Amused by this clutch of letters in today’s Sydney Morning Herald.
I don’t think that says what you think it does
I always wondered why Paul Simon’s ‘‘Boxer’’ would ‘‘come home from the ‘wharves’ on Seventh Avenue’’ (Letters, January 8).
Delia Dowsett Point Frederick
I have often wondered if the AC/DC lyrics, ‘‘It’s a long way to the shop if you want a sausage roll’’, were a mistake by someone or just good old Aussie humour.
Glenn Holmes Katoomba
At the risk of being a little irreverent, my dear departed mum always wondered why the local priest each Sunday said ‘‘God bless the Father, the Son and into the hole he goes’’.
Heather Harman Forster
I always wondered why Paul McCartney sang about Mulligan’s tyres.
Petah Armitstead Kiama
As a child I thought the Sutherland Presbyterian Minister Cam Williamson, in one of my rare visits before the age of 15, was rather rude about the pennies I had put in the collection plate. He was accepting our “feeble offerings”, or so I heard it. In case you didn’t know the phrase was “freewill offerings”.
Speaking of The Shire, I see Shire stalwart Arthur Gietzelt dies at 93. Or, as The Australian chooses to phrase it: Influential Labor man and alleged communist Arthur Gietzelt dies.
Gietzelt served in the armed forces in New Guinea from 1941 to 1945 along with his younger brother, union leader Ray Gietzelt, who died in 2012.
The influential Labor left faction leader was also, it was later alleged, a communist.
A series of Australian Security and Intelligence Organisation files first published in 2010 also revealed Mr Gietzelt was believed to be an active communist and dealt extensively with the Communist Party of Australia, as The Australian revealed at the time.
From the 40s until at least the 80s, ASIO (and its forerunner) monitored Gietzelt, believing him to be a leading figure in the CPA who was also working in the Labor Party and the Federated Clerks Union as a communist organiser. He denied ever having been a member of, or an agent for, the CPA.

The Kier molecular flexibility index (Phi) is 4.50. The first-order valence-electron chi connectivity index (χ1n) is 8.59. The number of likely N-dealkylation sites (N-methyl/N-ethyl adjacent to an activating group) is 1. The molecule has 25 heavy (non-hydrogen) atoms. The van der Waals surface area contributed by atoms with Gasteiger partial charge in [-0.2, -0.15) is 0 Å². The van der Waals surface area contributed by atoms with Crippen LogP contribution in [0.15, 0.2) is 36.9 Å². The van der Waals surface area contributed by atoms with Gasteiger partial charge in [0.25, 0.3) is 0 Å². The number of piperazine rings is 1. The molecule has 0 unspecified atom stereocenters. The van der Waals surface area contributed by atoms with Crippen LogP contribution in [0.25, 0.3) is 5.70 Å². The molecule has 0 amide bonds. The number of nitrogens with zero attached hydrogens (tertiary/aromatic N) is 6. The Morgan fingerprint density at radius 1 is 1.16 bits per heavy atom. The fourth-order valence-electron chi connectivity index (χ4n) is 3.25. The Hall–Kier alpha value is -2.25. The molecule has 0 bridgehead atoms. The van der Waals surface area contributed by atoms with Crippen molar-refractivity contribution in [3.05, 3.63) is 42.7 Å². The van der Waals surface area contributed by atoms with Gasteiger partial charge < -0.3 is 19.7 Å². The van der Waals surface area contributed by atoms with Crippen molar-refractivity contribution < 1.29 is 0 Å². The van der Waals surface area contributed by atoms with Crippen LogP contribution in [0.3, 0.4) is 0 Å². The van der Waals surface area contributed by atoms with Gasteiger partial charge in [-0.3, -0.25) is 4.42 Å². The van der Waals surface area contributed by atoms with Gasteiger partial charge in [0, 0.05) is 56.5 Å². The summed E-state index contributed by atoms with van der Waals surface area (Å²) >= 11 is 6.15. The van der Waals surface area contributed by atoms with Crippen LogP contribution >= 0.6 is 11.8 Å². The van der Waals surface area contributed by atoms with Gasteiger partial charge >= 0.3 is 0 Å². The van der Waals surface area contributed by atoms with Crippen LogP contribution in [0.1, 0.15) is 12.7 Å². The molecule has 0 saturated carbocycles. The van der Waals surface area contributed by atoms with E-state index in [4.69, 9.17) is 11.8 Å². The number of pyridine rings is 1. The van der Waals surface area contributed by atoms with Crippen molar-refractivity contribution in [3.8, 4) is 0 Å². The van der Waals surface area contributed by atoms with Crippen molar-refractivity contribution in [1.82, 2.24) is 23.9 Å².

An ASIO report, marked secret, during the 1983 election in which Bob Hawke thumped Malcolm Fraser says: “Gietzelt has been, and possibly remains, a secret member of the Communist Party.” Another note said it was possible that Gietzelt “is under some form of control by the Soviets”.
The Herald funeral notice summarises:
During WW2 served with the Royal Australian Engineers, 11th Division, 9th Field Co. for 5 years, with 3 years in New Guinea; Councillor for Caringbah on Sutherland Shire Council for 15 years; Mayor of Sutherland Shire for 9 terms; Senator for New South Wales for 18 years; Minister for Veterans Affairs in the Hawke Labor Government for 4 years; joint Father of the Australian Senate for 2 years; Senior Vice President on the National Executive of the ALP.
Very apt that SBS is now running Persons of Interest, which provides a bit of context for all that. There is no doubt that despite the reputation for conservatism The Shire has – Scott “Mushroom Farmer” Morrison represents the Cronulla end nowadays after all – in the 1950s through the 1970s the place was actually quite a left-wing zone!
My only contact with Arthur Gietzelt was in the late 1960s when I looked like this:
I was coaching the Cronulla High debating team who won the Sutherland Shire competition. Arthur Gietzelt as Shire President presented the trophy.
There is another Obituary of considerable interest in today’s Herald. Not someone I ever met, but well worth reflecting on such a life: Gordon Butler: Compassionate hero who loved nature.
In 1940, after a short period working on dairy farms, he enlisted in the army. He took part in the campaign against the Japanese in Malaya, and was part of the retreat into Singapore. Here he was captured and, 70 years later, recounted vivid details of that day, especially the shame of surrender. He described the 30 kilometre march to the Changi camp and the early optimism that waned as the years of captivity dragged on.
He toiled on the Thai-Burma railway and Hellfire Pass and then was taken on a perilous sea journey, dodging typhoons and Allied submarines, to the Japanese island of Shikoku to work in the copper mines. Here, as the war neared its end, he saw the residue of the drifting cloud from the bombing of Hiroshima. The prisoners were slowly starving to death and Butler told an extraordinary story of camaraderie when his mate shared a ball of rice. “He could have eaten the lot and I’d never have known.”
After the war officially ended, Butler contracted pneumonia and it seemed that his life might end just as he was about to be rescued. Fortunately the Americans had begun dropping supplies to the camp and he was saved by a penicillin injection administered by a camp doctor who, until then, had been unaware of this new wonder drug.
Back in Australia, Butler resumed his agricultural career and attributed his rapid recovery to his outdoor life and his love of his job…
When [ABC Radio’s Richard] Glover asked Butler how he had got over seeing humanity at its worst. Butler said, “I had a good draw. I could have been sent to Sandakan.” “Did you ever feel that life had given you a pretty bad serve?” asked Glover. “Never,” he replied…